After several negotiations und multiple drafts of the General Data Protection Regulation (GDPR), its final text was adopted in April 2016. The GDPR updates the current EU Data Protection Directive according to the technological developments that have taking place during the last 20 years. The GDPR applies to all member states in the same way and also does not make a distinction between industries or sectors; however, the new provisions may have a higher impact in certain sectors or industries, as they will be subject to stricter requirements regarding the processing of personal data.
The finance industry, including comprises banks, investment funds, foreign exchange services, etc., is one of the sectors that will be subject to stricter requirements:
- Especially the fact that the data processed might relate to bank accounts, the financial situation of customers or their financial and patrimonial solvency leads to a stricter data protection regime under the GDPR as it requires that the undertaken data protection measures must reflect the quality of data appropriately, which evidently is considered to be of highest nature. In other words: Finance Industry by Law is supposed to be a Leader in Data Protection and any potential breach would mean a higher sanction than in other businesses that might follow similar e.g. illicit procedures (fines go up to 4 % of annual turnover of a group or up to 20.000.000,00 EUR)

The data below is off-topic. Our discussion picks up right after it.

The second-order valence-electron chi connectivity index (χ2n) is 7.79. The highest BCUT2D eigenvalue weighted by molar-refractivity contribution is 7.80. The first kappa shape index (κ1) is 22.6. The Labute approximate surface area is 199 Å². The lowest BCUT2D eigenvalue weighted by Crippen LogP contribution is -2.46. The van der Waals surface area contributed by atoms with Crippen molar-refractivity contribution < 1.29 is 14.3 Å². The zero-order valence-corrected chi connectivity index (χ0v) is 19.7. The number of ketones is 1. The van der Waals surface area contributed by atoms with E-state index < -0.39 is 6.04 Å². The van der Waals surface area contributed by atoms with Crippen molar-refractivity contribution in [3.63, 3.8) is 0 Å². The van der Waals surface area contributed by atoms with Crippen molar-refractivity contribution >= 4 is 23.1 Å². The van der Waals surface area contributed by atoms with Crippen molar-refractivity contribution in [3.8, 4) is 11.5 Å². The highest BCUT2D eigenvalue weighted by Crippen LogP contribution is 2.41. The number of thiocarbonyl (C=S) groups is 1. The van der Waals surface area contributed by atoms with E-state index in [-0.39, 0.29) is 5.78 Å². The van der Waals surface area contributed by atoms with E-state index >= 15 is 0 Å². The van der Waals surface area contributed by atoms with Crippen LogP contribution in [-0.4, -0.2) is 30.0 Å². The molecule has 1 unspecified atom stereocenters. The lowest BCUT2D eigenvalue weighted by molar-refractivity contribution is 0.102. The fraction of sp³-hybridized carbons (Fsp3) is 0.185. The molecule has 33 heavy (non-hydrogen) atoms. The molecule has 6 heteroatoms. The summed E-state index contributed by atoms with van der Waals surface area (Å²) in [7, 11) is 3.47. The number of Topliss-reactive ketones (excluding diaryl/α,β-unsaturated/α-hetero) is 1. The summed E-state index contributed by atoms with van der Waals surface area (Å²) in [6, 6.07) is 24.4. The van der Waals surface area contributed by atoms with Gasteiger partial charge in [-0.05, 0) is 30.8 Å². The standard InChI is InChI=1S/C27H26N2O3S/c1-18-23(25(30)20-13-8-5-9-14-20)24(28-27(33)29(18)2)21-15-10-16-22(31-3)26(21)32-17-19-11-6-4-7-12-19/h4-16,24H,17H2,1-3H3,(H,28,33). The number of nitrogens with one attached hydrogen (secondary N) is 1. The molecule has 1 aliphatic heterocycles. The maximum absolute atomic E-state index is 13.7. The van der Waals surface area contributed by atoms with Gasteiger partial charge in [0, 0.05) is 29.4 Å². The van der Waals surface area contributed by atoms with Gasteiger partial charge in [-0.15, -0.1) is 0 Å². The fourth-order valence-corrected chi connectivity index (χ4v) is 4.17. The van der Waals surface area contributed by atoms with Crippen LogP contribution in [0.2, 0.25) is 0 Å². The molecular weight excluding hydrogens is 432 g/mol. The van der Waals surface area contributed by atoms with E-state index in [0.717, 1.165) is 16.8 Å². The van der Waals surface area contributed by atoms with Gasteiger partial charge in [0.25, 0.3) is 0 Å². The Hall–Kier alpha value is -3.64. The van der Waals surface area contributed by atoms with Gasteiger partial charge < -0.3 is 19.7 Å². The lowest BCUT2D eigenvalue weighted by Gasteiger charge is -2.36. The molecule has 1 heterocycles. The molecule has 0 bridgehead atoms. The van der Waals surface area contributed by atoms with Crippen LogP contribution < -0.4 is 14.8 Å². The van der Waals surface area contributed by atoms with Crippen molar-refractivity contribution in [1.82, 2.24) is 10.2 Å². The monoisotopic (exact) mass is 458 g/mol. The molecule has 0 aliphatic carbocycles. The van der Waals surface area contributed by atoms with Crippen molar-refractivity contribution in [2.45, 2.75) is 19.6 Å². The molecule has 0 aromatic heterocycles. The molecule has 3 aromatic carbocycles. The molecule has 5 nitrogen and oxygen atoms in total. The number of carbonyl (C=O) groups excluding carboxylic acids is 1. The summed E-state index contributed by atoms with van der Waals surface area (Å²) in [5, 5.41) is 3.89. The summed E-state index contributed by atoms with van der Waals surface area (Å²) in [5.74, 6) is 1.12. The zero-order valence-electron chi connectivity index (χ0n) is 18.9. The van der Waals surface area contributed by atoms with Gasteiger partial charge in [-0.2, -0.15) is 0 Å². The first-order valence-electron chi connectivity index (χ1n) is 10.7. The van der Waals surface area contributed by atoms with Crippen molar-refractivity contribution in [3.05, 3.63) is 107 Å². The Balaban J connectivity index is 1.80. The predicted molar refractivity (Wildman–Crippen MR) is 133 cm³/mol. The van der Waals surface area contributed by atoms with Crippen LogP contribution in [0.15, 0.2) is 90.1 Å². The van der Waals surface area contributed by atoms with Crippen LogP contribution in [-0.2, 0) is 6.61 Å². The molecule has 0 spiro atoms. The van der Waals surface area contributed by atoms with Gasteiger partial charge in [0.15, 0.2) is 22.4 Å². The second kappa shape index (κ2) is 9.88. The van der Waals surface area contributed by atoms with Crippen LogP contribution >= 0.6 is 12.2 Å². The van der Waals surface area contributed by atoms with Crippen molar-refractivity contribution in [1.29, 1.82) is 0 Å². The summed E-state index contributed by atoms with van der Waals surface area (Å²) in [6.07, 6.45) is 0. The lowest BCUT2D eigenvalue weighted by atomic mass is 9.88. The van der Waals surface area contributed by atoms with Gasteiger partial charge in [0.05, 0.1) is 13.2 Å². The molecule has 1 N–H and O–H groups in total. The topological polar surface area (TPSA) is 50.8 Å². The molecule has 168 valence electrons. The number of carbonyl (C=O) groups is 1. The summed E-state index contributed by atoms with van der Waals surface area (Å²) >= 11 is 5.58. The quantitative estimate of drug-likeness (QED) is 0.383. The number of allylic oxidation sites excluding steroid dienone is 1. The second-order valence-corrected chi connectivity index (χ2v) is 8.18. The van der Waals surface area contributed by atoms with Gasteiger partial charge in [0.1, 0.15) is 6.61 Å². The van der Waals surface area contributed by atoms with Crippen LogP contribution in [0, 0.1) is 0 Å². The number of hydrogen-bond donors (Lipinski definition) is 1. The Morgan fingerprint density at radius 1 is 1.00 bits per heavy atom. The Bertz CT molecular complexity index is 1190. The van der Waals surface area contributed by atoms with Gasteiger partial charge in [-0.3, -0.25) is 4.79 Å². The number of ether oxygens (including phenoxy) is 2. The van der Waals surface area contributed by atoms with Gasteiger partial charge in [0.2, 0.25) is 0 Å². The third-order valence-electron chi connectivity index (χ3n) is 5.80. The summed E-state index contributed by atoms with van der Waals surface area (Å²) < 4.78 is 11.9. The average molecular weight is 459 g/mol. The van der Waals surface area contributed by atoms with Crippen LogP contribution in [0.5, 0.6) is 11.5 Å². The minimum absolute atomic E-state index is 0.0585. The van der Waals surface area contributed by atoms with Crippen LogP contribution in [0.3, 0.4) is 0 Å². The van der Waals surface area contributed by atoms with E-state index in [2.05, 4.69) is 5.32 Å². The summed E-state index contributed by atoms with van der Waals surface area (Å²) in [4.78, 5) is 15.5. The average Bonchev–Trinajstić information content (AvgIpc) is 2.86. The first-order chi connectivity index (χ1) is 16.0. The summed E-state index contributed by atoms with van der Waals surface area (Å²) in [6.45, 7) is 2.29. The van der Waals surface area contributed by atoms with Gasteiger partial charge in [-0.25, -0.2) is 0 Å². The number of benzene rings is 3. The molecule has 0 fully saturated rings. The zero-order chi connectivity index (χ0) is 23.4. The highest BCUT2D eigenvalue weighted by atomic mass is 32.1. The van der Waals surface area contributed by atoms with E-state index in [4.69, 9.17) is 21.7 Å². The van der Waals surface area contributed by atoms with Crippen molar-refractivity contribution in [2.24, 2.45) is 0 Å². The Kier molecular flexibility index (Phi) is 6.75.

- The GDPR acknowledges the according risk as well, therefore, data breaches occuring at financial institutions may be subject to the obligation to inform customers if the breach is likely to cause them a significant damage, so that they can take adequate precautions. Data breaches in this business field need to be reported to Data Protection Authorities within 72 hours.
- Generally, the appointment of a Data Protection Officer is mandatory for any institution belonging either to the public sector or if core activities involve large scale processing of sensitive data. This usually should be the case for any company in the financial sector. However, under the GDPR, financial information is not explicitly considered sensitive data but considered to be a risk to the rights and freedoms of data subjects, for example in cases of identity theft or fraud. Therefore, Privacy Impact Assessments will be also mandatory for financial institutions in order to identify risks and minimize potential damages or data breaches and implement accordingly a tailored data protection strategy (privacy by design).
One of the main assets for financial institutions is its customers, this is why prior information and consent will play even a more important role than before in order to reach compliance. Consent must be unambiguous and explicitly referred to each processing purpose. The use of general contractual terms will not be sufficient for the proof of consent.
The GDPR will become effective in May 2018 and by this date, organizations and businesses should be compliant with its provisions.
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